See, I decided that even the classes where I worry they will not complete their homework deserve the right to have the classroom be student centered.  To flip these classes, I have grouped the students, so the groups can take turns learning at their own pace and completing a hands on learning experience with teacher guidance. After two days, when all students have completed both activities, then we will regroup and discuss as a class before moving on to the next thing. This way, if someone was absent, I should be able to get them caught up by moving them into the appropriate group.

Even though their posted questions showed me they don’t get the idea of the online content, which was a video about Socratic Seminar discussions, they did work on completing their WSQs, (and thanks so much to Crystal Kirch, who introduced me to this concept) because I think it will really help my students to understand what to do.  Shout out to the weekly twitter chat, #flipclass on Mondays EST 8:00 p.m., who have been so helpful to me in starting the flip.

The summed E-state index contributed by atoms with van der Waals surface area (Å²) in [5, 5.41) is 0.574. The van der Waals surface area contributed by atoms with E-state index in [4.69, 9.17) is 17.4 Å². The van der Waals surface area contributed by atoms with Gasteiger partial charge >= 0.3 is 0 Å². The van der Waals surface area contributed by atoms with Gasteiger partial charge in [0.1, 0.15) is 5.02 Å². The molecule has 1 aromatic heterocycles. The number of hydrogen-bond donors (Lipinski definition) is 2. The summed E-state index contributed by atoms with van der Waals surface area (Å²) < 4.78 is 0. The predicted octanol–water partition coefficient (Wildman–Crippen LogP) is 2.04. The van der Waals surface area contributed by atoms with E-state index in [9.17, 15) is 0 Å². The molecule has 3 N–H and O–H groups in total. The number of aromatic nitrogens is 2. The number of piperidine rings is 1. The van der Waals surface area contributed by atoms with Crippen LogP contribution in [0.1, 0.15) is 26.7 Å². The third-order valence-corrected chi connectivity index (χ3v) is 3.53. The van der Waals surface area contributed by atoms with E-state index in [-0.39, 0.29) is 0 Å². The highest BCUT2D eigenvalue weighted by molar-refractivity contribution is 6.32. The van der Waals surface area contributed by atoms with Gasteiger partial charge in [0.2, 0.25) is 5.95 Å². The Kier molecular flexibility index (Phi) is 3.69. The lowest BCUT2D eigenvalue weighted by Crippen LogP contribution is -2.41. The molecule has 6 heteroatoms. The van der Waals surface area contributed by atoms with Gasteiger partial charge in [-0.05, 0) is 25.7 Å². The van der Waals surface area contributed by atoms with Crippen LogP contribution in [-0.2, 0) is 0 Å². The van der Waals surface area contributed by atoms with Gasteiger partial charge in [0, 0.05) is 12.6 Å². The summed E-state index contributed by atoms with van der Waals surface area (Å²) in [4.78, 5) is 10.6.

As for my advanced students, I’ll blog about them later, but it appears that they are ready to take flipping at home, to save the hands on for class. Now they just need to learn how to problem solve when their tech doesn’t work… always a great life skill.

The Rubber Hits the Road

Tomorrow I start out my new, student-centered classroom with actual students inside. Once I get over the department or administrator mandated tests, that is.